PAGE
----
Tuesday, 6 September 2011
city centre of Nantes, western France, and stands out for its commitment to the e n v i r o n m e n t a n d s u s t a i n a b l e development. It was one of the first hotels in the region to be awarded the EU Ecolabel in 2007 and its licence was recently renewed. After four years of working with the EU Ecolabel, the hotel Director, Gilles Cibert, can clearly see the improvements it has brought to his business and shares his experience: “When we decided to implement an ambitious environmental policy in 2007, we were mainly thinking about water consumption and energy savings.” To get the EU Ecolabel, however, the hotel had
to fulfill 37 mandatory criteria and 47 optional criteria covering various domains, in order to obtain the minimum number of points. For instance, one of the most demanding measures for the hotel was simply to stop the use of all individually-packaged products that are so common in tourist accommodations: soaps, shampoos, shower gels, and so on. It seemed obvious to the hotel team that the EU Ecolabel was right in that the hotel should stop using disposable bathroom products. After a customer’s stay, an average of 21 grammes remain on a 25 gramme bar of soap. Over the course of one year, this creates almost one ton of waste! However, the hotel team did not
know if customers were ready for a change like this. The hotel decided to conduct an online survey, which concluded that 75% of customers would be willing to be provided liquid soap dispensers as opposed to individually-sized portions.
Full Article on Hotel Waste Cuts with Eco Label
Environmental Consultants Bristol
Environmental Consultants Exeter
Thursday, 1 September 2011
Sales of products carrying labels that show the goods' carbon footprint are set to pass £2bn a year, say the scheme's operators.
The Carbon Trust, which oversees the accreditation programme, says nine out of 10 UK households bought a carbon-labelled product in the past 12 months.
Launched in 2007, the scheme covers more than 90 brands and 5,000 products, including pasta, bread and shampoo.
Critics question whether such schemes change people's purchasing behaviour.
Its "green energy certified" label is designed to give users a real guide to who is doing most to source renewable power.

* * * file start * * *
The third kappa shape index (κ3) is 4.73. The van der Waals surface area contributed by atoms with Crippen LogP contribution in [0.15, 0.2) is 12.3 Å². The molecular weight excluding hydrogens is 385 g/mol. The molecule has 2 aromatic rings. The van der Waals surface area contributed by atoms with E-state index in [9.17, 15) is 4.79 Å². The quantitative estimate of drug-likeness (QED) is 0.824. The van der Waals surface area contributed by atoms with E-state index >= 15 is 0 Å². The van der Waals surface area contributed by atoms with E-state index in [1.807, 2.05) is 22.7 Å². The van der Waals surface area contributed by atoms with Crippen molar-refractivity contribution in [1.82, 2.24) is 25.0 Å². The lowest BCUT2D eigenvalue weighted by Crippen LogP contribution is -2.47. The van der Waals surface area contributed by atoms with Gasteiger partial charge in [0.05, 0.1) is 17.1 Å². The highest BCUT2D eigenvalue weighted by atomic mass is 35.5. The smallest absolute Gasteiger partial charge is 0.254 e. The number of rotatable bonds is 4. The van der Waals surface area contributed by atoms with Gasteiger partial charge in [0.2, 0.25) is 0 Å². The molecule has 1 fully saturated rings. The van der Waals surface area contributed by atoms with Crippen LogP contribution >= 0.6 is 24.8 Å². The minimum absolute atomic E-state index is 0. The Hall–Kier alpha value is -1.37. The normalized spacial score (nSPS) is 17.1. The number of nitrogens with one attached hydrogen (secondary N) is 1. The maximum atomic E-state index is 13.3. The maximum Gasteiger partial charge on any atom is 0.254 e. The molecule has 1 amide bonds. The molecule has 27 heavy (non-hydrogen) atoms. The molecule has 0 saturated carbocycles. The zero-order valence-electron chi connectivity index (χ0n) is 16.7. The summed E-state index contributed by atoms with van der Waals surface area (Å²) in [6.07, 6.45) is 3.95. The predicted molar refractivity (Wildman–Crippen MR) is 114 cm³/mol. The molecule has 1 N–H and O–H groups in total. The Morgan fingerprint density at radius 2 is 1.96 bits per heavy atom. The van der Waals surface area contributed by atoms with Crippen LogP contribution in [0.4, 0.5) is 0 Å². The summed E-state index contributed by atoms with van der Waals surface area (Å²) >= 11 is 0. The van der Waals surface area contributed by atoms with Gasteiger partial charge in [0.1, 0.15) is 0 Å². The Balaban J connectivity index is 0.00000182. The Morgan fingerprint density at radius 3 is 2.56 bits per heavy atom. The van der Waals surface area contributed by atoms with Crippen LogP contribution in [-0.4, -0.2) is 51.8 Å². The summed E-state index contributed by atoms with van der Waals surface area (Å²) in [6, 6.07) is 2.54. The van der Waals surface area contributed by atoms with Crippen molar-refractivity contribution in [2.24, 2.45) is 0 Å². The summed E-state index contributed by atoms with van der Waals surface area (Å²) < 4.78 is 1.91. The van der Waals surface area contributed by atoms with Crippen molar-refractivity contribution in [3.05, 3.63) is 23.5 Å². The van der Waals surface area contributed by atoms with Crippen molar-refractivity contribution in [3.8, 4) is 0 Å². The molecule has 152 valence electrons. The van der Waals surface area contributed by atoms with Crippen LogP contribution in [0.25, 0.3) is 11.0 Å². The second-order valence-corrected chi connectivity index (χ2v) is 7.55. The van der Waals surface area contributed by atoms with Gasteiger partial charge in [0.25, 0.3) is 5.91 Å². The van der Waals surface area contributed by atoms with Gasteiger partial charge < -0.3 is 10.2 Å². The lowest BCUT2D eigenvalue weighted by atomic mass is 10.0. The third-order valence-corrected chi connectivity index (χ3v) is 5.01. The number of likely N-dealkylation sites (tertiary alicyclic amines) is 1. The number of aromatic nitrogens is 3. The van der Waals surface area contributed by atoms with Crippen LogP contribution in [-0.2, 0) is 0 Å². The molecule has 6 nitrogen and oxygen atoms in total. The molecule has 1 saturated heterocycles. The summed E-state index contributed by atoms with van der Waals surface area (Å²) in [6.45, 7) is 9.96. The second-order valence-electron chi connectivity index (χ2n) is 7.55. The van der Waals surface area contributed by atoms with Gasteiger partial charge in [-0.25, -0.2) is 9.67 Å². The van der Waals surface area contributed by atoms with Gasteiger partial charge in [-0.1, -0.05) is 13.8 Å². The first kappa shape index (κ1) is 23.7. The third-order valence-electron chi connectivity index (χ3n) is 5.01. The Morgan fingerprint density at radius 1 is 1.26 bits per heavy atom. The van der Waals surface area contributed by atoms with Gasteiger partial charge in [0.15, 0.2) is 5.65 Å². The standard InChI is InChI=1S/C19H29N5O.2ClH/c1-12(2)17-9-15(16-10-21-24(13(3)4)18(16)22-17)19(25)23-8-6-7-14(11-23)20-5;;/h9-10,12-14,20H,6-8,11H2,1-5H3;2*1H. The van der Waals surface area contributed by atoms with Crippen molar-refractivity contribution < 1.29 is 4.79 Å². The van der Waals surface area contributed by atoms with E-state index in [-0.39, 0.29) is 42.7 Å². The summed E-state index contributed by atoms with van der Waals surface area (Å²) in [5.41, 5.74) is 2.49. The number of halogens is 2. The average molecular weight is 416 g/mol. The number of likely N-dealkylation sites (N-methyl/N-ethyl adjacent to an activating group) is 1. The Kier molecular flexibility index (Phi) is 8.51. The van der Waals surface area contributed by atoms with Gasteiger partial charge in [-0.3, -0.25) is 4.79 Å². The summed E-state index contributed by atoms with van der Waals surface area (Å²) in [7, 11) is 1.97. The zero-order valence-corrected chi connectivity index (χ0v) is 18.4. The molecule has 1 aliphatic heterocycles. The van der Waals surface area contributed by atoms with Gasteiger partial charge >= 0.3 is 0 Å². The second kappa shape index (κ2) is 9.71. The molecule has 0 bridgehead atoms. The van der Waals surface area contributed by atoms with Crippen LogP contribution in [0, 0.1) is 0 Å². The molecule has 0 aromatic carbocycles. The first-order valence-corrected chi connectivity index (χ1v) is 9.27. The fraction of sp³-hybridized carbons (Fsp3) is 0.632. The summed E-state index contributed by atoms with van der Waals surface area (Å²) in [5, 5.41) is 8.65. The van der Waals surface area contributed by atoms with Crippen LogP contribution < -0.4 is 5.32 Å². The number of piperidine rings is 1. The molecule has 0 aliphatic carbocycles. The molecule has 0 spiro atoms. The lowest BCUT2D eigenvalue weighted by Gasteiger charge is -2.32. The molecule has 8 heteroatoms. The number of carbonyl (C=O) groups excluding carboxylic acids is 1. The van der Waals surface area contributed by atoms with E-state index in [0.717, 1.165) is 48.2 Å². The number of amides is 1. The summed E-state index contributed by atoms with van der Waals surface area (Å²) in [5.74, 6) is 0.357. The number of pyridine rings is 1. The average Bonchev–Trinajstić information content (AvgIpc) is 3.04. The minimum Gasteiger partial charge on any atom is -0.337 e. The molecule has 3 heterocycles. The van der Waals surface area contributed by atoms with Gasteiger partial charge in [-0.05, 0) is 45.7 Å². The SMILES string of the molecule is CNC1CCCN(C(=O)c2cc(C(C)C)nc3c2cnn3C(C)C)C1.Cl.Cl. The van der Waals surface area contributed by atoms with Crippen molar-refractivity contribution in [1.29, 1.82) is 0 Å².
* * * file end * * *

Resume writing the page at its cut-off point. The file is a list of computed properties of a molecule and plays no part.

The idea is to reassure householders and small businesses that paying for green energy is actually worth it.
Energy companies are committed to using more renewable power.
Before the introduction of this new labelling plan, a supplier could claim to be helping the environment, but in fact simply be meeting its existing promise to use renewable energy.
Now, suppliers will have to demonstrate to an independent panel of experts that they are taking extra steps to cut their use of non-renewable power in order to merit the "green" label.
Some Chilean sea bass labelled in shops as sustainable are not what they claim to be, researchers have found. In a study published today in Current Biology1, some fish bearing an eco-label were found not to come from the certified fishery; others weren't Chilean sea bass at all.
Patagonian toothfish (Dissostichus eleginoides), marketed as 'Chilean sea bass', became popular with consumers for their buttery flavour and tender, flaky texture. The fish live for up to 50 years in the deep, frigid waters surrounding Antarctica, and take 10-20 years to reach maturity, so they are vulnerable to over-fishing.
Catching them "is not like fishing for fish — it's almost like logging for trees", says Stephen Palumbi, a marine population biologist at Stanford University in California, who was not involved with the study. "It takes that long for these fish to grow up and be ready for market. That's why the fish got in trouble."